Milo Chang '24 on the steps of the U.S. Capitol with a view of the National Mall in the background.

Experiential Learning

Experiential Learning

This past summer, 203 students participated in the Alumni Sponsored Internship Program (ASIP), which provides students with first-hand career—and life—experience in a variety of fields, including scientific research, entrepreneurship, government and politics, and wildlife protection. 

Funded primarily by alumni, the ASIP provides $5,000 grants to first-years, sophomores, juniors and first-semester seniors working with organizations around the globe that offer unpaid or limited stipends—opportunities that would otherwise be financially inaccessible. The ASIP provided more than $1 million in support to students in this year’s cohort. 

Don Kjelleren, executive director of the ’68 Center for Career Exploration, says that when alumni support undergraduates, “the effect is exponentially more efficient than students exploring and connecting with opportunities on their own.”

As part of the ASIP, each student writes a report about their internship that is shared with the alumni sponsors. The following excerpts highlight just a few of those experiences.

Milo Chang ’24 (top), political economy and computer science major, U.S. Rep. Jimmy Gomez of California, in Washington, D.C.

“I had the opportunity to gain first-hand exposure to the legislative process, learning how Congress works outside of academic textbooks. … I attended hearings and briefings on topics ranging from airport funding through the Federal Aviation Administration to America’s foreign policy in the Korean Peninsula. I prepared memos on Meta’s new Threads app and labor strikes happening in the District. … I also booked tours for constituents, which was super fulfilling since I would interact with families visiting our nation’s capital for the first time, including family members who had just become citizens. … And I had the chance to watch as the government begins responding to the consolidation of technology companies, emerging threats to cybersecurity and the rapid development of artificial intelligence. These insights will be helpful with my remaining college coursework and pursuing public service careers at the intersection of my majors.”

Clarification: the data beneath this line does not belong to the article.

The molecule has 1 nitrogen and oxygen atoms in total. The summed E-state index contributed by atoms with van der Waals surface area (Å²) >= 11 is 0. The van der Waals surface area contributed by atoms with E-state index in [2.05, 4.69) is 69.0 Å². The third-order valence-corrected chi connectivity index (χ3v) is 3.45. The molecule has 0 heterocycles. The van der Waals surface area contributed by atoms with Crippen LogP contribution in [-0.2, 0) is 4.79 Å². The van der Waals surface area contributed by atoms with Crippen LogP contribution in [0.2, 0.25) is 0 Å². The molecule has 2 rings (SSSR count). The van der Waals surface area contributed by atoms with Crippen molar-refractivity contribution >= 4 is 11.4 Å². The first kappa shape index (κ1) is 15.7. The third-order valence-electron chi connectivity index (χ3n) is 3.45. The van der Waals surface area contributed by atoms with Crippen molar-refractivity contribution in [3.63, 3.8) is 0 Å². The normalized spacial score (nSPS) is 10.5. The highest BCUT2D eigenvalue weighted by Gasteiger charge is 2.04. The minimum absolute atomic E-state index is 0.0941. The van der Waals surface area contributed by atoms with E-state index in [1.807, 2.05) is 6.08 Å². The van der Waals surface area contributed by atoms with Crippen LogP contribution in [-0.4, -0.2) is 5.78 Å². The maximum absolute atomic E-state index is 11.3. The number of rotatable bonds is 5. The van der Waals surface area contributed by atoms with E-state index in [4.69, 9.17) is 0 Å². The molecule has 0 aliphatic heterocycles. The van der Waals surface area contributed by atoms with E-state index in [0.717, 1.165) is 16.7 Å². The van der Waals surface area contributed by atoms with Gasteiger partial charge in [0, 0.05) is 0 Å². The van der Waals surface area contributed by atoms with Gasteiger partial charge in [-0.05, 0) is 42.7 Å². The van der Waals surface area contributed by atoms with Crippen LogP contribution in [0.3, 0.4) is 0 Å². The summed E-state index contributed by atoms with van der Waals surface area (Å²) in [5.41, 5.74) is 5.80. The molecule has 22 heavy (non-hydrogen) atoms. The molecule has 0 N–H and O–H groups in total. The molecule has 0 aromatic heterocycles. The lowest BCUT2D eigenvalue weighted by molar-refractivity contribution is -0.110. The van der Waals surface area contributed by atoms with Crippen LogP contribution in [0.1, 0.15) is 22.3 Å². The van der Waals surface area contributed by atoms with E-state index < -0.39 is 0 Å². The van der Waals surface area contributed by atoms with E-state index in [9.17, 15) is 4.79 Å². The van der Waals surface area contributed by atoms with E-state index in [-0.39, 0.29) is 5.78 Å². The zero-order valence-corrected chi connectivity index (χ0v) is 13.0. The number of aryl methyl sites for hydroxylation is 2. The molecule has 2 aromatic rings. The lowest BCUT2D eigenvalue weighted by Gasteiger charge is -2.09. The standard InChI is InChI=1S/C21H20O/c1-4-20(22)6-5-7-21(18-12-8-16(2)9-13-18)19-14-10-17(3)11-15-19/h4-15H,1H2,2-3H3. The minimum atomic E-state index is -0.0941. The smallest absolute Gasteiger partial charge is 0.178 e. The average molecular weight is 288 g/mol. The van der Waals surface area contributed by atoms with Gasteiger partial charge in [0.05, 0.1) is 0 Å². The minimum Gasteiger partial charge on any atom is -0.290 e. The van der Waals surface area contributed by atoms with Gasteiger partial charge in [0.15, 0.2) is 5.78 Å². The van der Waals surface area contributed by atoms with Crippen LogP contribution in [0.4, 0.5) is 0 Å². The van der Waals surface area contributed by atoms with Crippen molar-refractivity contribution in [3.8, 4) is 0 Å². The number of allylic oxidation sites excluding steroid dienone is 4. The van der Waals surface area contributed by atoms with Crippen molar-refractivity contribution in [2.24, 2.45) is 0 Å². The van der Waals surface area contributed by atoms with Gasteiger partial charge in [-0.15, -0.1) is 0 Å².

Anchal “Monika” Bhaskar ’25 at her internship at Neuro-Behavioral Clinical Research Inc.
Anchal “Monika” Bhaskar ’25 (left) with her internship mentor Dr. Shishuka Malhotra.

Anchal “Monika” Bhaskar ’25, mathematics major, Neuro-Behavioral Clinical Research Inc., a private research site conducting clinical trials to develop safer and more effective treatments for major psychiatric disorders based in Canton, Ohio.